For the record, we also vehemently oppose any and all discrimination, abuse or hatred based on a person’s gender or sexual preferences, mode of dress, hairstyle or religious affiliation.
The Pagan Federation has also issued a joint statement with Heathen organisation Asatru UK:
Asatru U.K. is categorically opposed to fascist movements, or any movements, using the symbols of our faith for hate. We welcome exposure of the thin veneer of faith such groups use to attract and subvert those who would follow the gods.
Our group, Asatru U.K., was founded in 2013 on principles of inclusion, and has worked for years to both expose the mis-use of our faith, and to demonstrate by our actions that Heathenry is a faith for ALL
The thousands of modern heathens of all ethnic backgrounds practicing their faith, supporting their communities, and raising their families with inclusive values, are disgusted at the misuse of our gods and our historical sites.
Across Britain today inclusive Heathenry grows. Asatru UK is proud to be leading this movement of people, proud to take a stand against hate in any form, and proud to share a true understanding of our faith. Proud to oppose the abuse and damage of ancient pagan sites and monuments, and support ongoing protection and preservation of these locations.
Our group has met twice at Wayland’s Smithy, making sure to respect the location and its upkeep by following the old adage of “leave nothing but footprints, take nothing but memories”. We are wholly supported in our efforts by the decades of volunteer advocacy by the Pagan Federation, which since 1971 has sought to debunk outdated ideas about the revival of ancient beliefs.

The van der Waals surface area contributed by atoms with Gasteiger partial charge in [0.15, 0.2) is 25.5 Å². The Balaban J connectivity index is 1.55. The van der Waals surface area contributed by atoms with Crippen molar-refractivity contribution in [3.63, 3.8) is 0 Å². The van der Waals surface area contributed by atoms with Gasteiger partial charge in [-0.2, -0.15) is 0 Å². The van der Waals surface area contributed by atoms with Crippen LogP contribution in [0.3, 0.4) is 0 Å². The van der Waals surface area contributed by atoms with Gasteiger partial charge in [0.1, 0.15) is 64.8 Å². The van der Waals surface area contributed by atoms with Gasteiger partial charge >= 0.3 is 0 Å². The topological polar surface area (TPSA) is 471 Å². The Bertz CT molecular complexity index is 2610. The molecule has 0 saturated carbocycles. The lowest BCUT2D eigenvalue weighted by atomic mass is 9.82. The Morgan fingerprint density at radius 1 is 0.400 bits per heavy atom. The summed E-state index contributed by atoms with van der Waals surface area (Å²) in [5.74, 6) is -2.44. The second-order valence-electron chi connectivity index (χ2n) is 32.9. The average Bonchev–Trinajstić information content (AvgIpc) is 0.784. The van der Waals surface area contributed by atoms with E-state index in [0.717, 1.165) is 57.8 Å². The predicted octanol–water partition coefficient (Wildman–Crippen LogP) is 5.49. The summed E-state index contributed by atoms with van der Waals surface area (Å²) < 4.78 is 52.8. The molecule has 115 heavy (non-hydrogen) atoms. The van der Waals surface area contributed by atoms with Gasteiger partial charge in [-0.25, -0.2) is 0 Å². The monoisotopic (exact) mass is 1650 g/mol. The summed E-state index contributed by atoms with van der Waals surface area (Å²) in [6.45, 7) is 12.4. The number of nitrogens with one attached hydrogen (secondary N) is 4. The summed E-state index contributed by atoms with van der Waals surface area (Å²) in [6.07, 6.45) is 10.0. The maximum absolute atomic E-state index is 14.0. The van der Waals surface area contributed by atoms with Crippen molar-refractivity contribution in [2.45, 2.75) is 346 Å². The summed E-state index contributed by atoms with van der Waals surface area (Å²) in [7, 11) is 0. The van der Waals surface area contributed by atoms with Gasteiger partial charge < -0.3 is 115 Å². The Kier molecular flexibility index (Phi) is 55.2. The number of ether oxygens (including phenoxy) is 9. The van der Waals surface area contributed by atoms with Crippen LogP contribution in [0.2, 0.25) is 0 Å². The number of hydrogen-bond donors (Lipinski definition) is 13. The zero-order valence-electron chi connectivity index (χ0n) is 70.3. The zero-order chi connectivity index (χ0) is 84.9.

Whilst the British pagan community has applauded the Telegraph for its uncovering of neo Nazi involvement, some reservations have been expressed about the newspaper giving the impression that all Heathens may have the same political views as these far right organisations. This is by no means the case, as the statement above illustrates. Asatru UK go on to say
“The press has a responsibility to shine a spotlight on those who seek to bring hate to all communities and have a duty to do so in a balanced manner. The Daily Telegraph article of 9 August 2019 failed to do so by its suggestion that right wing extremist pseudo-religious groups are the majority of heathen practitioners – they are not.”
British Heathen and Norse groups have the same problem as those in the States: working hard to differentiate themselves from those organizations who espouse a nationalistic and fascist agenda and who do not represent the faith as a whole. Meanwhile, the issues of vandalism are in the hands of the police and we would further note that the UK has relatively stringent laws over the production of hate speech, so this is not only a question of physical damage to ancient monuments.